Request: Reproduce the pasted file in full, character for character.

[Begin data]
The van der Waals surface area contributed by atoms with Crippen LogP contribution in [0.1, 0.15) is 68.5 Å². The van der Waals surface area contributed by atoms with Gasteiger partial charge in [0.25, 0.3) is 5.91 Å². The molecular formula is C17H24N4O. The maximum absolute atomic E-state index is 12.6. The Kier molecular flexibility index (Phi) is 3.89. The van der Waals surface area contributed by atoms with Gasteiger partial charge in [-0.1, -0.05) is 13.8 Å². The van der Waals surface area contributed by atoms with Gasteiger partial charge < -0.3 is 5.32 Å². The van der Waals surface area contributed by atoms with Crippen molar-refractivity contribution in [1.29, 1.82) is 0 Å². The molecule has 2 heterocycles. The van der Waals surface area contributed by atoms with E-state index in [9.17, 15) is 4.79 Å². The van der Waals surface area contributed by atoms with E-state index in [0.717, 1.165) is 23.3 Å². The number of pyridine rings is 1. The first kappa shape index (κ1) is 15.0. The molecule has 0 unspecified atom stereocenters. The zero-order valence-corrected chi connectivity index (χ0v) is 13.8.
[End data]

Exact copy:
The van der Waals surface area contributed by atoms with Crippen LogP contribution in [0.1, 0.15) is 68.5 Å². The van der Waals surface area contributed by atoms with Gasteiger partial charge in [0.25, 0.3) is 5.91 Å². The molecular formula is C17H24N4O. The maximum absolute atomic E-state index is 12.6. The Kier molecular flexibility index (Phi) is 3.89. The van der Waals surface area contributed by atoms with Gasteiger partial charge in [-0.1, -0.05) is 13.8 Å². The van der Waals surface area contributed by atoms with Gasteiger partial charge < -0.3 is 5.32 Å². The van der Waals surface area contributed by atoms with Crippen molar-refractivity contribution in [1.29, 1.82) is 0 Å². The molecule has 2 heterocycles. The van der Waals surface area contributed by atoms with E-state index in [9.17, 15) is 4.79 Å². The van der Waals surface area contributed by atoms with E-state index in [0.717, 1.165) is 23.3 Å². The number of pyridine rings is 1. The first kappa shape index (κ1) is 15.0. The molecule has 0 unspecified atom stereocenters. The zero-order valence-corrected chi connectivity index (χ0v) is 13.8.